With Japan still reeling from a recent massive earthquake and accompanying tsunami, the managers of the Tokyo Game Show say there are no plans to alter the annual event, set to open September 15.
"Currently, we are not thinking of cancelling or making the show smaller," TGS management told Kotaku
, while also leaving open the possibility that this position might change in the future. "Depending on the situation from here on out, it is possible that the show is reduced."
Large swathes of Japan, including Tokyo, are still experiencing rolling blackouts and voluntary electrical conservation in the wake of the devastating natural disasters, which hit the country March 11.
Some city shops are reportedly having trouble staying fully stocked, and there are worries about slightly elevated radiation levels in the air and water caused by problems in the containment from nearby nuclear plants.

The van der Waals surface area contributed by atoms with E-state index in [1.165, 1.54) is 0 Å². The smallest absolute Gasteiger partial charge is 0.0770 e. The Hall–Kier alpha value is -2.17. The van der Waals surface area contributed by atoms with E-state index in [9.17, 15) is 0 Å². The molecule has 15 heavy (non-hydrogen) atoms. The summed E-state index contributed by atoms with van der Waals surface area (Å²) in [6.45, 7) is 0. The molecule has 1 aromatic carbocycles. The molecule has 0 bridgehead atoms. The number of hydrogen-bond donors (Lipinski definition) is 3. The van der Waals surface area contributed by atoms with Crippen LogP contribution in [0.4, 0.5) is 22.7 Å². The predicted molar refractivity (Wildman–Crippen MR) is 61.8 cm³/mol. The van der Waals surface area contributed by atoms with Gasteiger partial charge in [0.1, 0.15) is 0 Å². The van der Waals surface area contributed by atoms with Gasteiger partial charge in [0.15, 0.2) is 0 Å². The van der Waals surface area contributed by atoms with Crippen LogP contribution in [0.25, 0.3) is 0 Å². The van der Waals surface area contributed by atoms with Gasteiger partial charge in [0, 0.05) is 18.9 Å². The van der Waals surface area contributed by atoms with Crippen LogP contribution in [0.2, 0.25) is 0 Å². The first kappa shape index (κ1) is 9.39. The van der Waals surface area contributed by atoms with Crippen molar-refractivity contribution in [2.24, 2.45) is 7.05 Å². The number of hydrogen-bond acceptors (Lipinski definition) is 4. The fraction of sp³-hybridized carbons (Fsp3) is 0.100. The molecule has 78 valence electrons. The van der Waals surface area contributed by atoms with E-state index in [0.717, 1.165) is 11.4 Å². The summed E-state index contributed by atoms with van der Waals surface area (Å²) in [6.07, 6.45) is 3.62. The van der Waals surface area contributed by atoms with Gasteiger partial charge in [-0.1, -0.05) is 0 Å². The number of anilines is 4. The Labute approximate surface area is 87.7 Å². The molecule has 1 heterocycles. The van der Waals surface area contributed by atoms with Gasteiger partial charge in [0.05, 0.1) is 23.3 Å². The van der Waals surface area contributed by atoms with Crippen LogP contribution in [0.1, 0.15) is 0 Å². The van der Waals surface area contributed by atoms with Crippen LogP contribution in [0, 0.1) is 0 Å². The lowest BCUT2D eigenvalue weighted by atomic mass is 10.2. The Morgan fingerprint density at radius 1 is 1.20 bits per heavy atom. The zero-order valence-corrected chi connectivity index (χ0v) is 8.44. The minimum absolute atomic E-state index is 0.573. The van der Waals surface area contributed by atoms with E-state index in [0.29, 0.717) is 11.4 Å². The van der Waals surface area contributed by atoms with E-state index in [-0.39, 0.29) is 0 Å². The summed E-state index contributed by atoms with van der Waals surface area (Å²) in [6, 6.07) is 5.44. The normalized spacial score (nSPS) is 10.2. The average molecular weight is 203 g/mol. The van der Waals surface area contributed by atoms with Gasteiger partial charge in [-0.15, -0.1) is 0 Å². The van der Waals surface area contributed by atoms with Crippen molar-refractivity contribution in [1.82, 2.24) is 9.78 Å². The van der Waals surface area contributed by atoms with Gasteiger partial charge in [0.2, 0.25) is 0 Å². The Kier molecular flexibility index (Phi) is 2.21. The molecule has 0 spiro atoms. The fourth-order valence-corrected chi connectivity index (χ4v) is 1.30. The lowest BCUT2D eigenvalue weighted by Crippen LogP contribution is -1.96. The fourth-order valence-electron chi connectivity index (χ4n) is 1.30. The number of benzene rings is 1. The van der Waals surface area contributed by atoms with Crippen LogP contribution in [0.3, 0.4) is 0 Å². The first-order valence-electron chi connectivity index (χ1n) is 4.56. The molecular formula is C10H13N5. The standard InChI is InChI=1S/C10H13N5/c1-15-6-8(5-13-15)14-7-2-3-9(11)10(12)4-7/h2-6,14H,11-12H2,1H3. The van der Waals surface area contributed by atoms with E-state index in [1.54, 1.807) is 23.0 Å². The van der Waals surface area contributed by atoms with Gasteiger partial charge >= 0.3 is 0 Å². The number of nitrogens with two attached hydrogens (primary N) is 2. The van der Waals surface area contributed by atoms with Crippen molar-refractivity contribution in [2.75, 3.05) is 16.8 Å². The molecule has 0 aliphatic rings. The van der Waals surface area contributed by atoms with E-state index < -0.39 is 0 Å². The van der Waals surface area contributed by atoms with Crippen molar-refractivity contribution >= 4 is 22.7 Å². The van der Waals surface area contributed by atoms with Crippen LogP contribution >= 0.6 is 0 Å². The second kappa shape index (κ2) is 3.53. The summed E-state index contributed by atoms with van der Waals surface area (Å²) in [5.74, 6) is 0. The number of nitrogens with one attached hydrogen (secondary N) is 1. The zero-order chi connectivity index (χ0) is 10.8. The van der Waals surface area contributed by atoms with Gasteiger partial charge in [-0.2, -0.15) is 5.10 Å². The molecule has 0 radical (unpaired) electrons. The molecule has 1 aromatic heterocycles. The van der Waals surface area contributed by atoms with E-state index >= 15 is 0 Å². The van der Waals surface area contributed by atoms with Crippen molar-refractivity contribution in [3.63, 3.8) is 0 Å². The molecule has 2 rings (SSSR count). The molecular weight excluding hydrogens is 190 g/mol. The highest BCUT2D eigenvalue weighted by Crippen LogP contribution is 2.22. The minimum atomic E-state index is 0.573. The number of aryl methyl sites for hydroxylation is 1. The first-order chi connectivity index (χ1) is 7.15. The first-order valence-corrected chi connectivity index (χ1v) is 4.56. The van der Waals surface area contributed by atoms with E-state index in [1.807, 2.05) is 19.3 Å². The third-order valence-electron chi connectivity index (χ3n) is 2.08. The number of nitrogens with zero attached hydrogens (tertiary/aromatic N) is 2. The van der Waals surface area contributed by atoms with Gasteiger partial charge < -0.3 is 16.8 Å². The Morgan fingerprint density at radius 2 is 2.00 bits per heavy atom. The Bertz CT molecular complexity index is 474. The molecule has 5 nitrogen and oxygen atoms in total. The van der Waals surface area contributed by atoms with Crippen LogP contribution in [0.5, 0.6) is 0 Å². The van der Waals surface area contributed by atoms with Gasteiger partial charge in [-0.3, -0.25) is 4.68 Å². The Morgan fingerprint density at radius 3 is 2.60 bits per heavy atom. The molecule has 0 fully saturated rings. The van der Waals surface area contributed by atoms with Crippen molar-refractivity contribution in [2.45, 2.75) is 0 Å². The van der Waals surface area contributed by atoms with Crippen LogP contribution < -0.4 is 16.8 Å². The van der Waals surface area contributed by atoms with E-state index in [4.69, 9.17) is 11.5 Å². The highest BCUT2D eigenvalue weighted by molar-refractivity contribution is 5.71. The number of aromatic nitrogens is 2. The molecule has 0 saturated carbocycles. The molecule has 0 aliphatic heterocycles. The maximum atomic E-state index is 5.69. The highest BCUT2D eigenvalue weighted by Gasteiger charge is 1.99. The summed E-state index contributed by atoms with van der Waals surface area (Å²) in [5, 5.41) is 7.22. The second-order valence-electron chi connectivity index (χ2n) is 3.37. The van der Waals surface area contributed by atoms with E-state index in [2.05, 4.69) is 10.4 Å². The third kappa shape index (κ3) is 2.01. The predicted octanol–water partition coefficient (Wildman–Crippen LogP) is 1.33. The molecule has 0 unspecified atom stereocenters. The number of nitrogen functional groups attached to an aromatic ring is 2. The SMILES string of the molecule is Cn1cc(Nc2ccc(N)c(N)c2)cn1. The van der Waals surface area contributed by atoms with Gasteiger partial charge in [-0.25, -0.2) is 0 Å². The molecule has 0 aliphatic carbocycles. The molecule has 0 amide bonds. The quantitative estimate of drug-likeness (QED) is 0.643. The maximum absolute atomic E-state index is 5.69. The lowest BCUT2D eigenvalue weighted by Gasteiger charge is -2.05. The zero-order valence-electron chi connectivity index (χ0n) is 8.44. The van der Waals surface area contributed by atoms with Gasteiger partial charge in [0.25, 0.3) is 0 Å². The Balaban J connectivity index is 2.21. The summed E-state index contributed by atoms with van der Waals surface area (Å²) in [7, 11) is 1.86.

Some Japanese game companies have delayed releases
and reduced work hours for some employees in the wake of the disaster. Many game companies, journalists and fans from around the world are also pledging to donate money to relief efforts.
Organizers reported over 200,000 attendees for the 2010 Tokyo Game Show
, making it the largest public exhibition of new and upcoming video games in the world.